Saguenay-St. Lawrence Marine Park: 20 Years of Conservation Efforts

  • © GREMM
    Le parc marin célèbre en 2018 ses vingt ans. © GREMM
    03 / 07 / 2018 Par Camille Bégin-Marchand

    The Saguenay-St. Lawrence Marine Park as we know it today was created in 1998. However, it took several decades of consultations and waiting to get there, hence the importance of celebrating this 20thanniversary. Already in the 1970s, the scientific community, researchers and local residents recognized the unique value of the landscape, took an interest in marine life and requested that this area be protected. The event that triggered the consultations was the status of the St. Lawrence beluga. The precarious situation of the latter demanded urgent protection measures in order to preserve its natural habitat. In 1988, the St. Lawrence Action Plan became the first step toward creating the marine protected area. The federal and provincial governments then agreed to define a conservation zone at the mouth of the Saguenay Fjord. Two years later, the process of creating a marine park was announced. The park’s boundaries roughly correspond to the summer range of the St. Lawrence beluga.

    In addition to being one of the first Marine Protected Areas in Canada, the creation of the Saguenay-St. Lawrence Marine Park has been innovative in many ways. It was the first time the federal and provincial governments agreed to provide shared leadership. Since rivers are managed by the federal government and shorelines and the seabed are managed by the provincial government, the solution was to split park management between Ottawa and Québec City. Notably, this would explain the delay between the time the Marine Park was first announced and the time it officially opened in 1998.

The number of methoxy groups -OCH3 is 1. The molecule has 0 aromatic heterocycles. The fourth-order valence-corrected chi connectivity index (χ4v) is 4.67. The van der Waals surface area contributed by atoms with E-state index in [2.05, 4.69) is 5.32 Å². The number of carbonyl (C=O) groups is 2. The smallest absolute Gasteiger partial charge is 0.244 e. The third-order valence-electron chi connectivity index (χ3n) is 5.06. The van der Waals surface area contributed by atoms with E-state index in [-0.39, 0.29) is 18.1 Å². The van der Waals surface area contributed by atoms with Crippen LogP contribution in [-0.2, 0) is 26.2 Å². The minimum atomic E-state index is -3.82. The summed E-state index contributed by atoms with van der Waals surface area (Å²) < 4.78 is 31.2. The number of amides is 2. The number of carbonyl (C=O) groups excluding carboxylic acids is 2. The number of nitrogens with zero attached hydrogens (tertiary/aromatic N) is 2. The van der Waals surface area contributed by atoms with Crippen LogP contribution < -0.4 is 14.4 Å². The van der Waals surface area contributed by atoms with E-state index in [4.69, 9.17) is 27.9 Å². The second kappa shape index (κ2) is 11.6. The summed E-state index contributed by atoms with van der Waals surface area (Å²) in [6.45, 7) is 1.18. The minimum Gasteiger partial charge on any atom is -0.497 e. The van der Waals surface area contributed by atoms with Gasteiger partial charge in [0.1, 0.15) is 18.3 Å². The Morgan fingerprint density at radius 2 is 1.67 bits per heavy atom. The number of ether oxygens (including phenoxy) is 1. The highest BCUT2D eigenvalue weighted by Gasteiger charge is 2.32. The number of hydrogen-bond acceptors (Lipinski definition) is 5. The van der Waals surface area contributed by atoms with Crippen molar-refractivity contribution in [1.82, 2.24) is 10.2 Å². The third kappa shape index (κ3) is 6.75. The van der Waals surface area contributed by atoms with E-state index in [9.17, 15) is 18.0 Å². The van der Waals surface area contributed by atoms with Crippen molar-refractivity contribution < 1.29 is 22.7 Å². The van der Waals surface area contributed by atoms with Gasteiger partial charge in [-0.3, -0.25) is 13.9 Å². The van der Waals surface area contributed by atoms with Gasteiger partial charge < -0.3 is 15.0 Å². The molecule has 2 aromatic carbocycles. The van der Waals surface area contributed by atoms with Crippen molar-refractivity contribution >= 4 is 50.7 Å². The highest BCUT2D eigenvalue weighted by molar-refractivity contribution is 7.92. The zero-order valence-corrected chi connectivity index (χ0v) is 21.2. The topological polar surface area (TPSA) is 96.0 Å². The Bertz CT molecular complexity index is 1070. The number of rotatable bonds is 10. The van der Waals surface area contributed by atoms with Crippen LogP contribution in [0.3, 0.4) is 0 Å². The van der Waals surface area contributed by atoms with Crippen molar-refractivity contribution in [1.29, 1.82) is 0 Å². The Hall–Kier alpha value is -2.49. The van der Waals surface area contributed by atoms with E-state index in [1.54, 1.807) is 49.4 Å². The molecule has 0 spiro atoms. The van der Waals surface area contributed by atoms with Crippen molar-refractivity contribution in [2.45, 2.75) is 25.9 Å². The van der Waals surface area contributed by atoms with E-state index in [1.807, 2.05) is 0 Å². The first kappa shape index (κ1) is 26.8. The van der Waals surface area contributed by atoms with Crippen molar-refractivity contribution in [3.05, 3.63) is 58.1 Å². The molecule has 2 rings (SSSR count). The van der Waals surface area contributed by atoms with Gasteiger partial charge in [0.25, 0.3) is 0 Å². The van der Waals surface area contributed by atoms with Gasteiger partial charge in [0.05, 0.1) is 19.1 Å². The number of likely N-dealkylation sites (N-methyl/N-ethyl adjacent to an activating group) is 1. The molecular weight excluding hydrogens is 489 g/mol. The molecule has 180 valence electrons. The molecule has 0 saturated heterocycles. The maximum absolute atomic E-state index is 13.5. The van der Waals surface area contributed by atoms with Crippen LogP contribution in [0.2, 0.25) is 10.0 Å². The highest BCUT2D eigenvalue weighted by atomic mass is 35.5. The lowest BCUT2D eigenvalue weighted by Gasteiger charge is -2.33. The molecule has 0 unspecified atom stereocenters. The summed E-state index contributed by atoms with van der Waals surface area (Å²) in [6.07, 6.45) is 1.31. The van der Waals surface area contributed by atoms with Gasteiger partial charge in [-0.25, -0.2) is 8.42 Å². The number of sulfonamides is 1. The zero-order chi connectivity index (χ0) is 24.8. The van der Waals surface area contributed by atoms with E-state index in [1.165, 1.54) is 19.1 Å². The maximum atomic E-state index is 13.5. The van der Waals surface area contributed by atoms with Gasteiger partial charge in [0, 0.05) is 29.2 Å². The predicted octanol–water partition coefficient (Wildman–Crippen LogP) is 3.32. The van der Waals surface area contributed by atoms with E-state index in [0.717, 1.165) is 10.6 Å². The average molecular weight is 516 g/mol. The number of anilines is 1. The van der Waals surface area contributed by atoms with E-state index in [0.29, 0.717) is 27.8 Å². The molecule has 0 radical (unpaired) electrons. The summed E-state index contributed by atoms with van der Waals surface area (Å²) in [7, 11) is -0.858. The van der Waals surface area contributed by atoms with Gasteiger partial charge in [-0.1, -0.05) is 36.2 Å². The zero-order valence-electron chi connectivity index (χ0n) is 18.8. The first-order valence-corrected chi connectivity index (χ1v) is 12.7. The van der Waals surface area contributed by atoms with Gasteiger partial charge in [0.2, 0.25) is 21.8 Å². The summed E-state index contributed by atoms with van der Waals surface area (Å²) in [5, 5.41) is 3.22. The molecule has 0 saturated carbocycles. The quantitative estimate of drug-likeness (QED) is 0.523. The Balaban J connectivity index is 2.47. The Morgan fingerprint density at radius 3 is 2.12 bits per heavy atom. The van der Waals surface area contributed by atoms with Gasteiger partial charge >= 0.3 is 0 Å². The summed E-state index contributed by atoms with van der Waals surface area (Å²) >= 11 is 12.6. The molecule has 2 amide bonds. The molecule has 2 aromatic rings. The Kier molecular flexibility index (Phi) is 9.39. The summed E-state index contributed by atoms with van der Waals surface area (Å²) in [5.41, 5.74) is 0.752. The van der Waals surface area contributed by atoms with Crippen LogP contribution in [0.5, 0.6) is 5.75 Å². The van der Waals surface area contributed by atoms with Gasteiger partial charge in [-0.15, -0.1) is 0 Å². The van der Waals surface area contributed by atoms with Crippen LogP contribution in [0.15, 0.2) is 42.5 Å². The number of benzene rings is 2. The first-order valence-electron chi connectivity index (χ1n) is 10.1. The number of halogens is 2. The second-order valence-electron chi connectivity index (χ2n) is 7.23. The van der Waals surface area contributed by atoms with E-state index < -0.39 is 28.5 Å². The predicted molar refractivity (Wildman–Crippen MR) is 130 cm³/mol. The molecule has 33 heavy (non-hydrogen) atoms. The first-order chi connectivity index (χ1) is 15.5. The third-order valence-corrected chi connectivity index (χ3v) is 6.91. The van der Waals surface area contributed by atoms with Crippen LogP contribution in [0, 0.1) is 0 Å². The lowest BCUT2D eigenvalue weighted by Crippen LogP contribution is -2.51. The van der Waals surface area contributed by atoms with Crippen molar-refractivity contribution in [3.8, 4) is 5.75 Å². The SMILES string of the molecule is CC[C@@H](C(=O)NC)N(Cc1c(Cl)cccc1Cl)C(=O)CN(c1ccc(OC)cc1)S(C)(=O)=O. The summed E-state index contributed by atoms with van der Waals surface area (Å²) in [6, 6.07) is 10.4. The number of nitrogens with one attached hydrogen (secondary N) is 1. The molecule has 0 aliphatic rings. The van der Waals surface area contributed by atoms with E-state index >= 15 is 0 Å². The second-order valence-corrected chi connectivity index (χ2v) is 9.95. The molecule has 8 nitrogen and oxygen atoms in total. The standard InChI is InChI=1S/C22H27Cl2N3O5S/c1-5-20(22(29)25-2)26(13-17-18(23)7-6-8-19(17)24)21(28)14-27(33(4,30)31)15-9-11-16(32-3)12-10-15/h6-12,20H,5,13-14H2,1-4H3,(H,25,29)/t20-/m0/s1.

Another innovation was the creation of the Eco-Whale Alliance in 2011. This umbrella organization brings together the major players active in the Marine Park: Parks Canada, Parcs Québec, GREMM and five whale-watching companies. The Alliance facilitates communication between each of these entities working for a common cause and with a single objective: to ensure the responsible practice and sustainable development of whale-watching activities in the Marine Park and to become a model in this regard.

    Major achievements following the creation of the Marine Park undoubtedly include implementation of the Marine Activities Regulations and voluntary speed reduction measures for the shipping industry. Since then, the number of collisions with marine mammals has decreased significantly.

    Thanks to the creation of this marine protected area, concrete actions have been put in place to reduce anthropogenic impact on the natural environment. Thanks to the St. Lawrence beluga, which remains the primary focus and driving force of the Marine Park, not only is this species’ own habitat protected, but also an entire fragile and globally unique ecosystem.

    Whether one is a resident, worker, researcher or visitor, protecting this environment is important for everyone, and today we can be proud of the work being done to safeguard this protected marine area and to raise the awareness of those who are not yet familiar with it.



    Radio-Canada archives

    Radio-Canada Interview with Nadia Ménard, Parks Canada Ecologist for the Saguenay-St. Lawrence Marine Park (in French)

    To learn more

    To find out what kinds of activities are being organized for the 20thanniversary, visit the Saguenay-St. Lawrence Marine Park’s Facebook page

    Eco-Whale Alliance

    St. Lawrence Action Plan


    Camille Bégin Marchand has been employed for GREMM since 2013. Although she began as a naturalist at the Marine Mammal Interpretation Centre, Camille’s interest in scientific writing would later land her a position on the Whales Onlineeditorial team. With a passion for biology and a deep affection for the region, she is also pursuing a Master’s degree in forest sciences in collaboration with the Tadoussac Bird Observatory (OOT).